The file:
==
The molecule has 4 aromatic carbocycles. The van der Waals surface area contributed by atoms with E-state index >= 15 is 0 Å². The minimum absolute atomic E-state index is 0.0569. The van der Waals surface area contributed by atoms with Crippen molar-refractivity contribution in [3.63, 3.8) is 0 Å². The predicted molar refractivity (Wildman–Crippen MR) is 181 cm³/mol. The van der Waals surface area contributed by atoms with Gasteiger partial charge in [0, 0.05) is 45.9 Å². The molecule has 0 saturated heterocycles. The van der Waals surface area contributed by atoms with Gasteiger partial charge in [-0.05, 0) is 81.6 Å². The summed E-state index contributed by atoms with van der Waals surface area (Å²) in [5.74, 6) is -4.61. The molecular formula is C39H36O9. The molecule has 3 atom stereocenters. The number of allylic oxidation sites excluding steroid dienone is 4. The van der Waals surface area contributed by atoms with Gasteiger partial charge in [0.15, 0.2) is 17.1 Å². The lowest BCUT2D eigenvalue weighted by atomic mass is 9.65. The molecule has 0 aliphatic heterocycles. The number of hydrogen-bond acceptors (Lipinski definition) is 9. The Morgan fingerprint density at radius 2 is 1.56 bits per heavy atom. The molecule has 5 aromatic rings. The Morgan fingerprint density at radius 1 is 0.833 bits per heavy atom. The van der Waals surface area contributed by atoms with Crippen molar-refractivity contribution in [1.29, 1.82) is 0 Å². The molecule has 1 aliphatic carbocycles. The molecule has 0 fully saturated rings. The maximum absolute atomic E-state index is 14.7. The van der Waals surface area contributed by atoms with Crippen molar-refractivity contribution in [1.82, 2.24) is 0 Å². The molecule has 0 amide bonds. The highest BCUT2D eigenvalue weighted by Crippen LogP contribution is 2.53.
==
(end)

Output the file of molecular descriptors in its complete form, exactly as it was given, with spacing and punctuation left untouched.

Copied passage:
The molecule has 4 aromatic carbocycles. The van der Waals surface area contributed by atoms with E-state index >= 15 is 0 Å². The minimum absolute atomic E-state index is 0.0569. The van der Waals surface area contributed by atoms with Crippen molar-refractivity contribution in [3.63, 3.8) is 0 Å². The predicted molar refractivity (Wildman–Crippen MR) is 181 cm³/mol. The van der Waals surface area contributed by atoms with Gasteiger partial charge in [0, 0.05) is 45.9 Å². The molecule has 0 saturated heterocycles. The van der Waals surface area contributed by atoms with Gasteiger partial charge in [-0.05, 0) is 81.6 Å². The summed E-state index contributed by atoms with van der Waals surface area (Å²) in [5.74, 6) is -4.61. The molecular formula is C39H36O9. The molecule has 3 atom stereocenters. The number of allylic oxidation sites excluding steroid dienone is 4. The van der Waals surface area contributed by atoms with Gasteiger partial charge in [0.15, 0.2) is 17.1 Å². The lowest BCUT2D eigenvalue weighted by atomic mass is 9.65. The molecule has 0 aliphatic heterocycles. The number of hydrogen-bond acceptors (Lipinski definition) is 9. The Morgan fingerprint density at radius 2 is 1.56 bits per heavy atom. The molecule has 5 aromatic rings. The Morgan fingerprint density at radius 1 is 0.833 bits per heavy atom. The van der Waals surface area contributed by atoms with Crippen molar-refractivity contribution in [1.29, 1.82) is 0 Å². The molecule has 1 aliphatic carbocycles. The molecule has 0 fully saturated rings. The maximum absolute atomic E-state index is 14.7. The van der Waals surface area contributed by atoms with Crippen molar-refractivity contribution in [1.82, 2.24) is 0 Å². The molecule has 0 amide bonds. The highest BCUT2D eigenvalue weighted by Crippen LogP contribution is 2.53.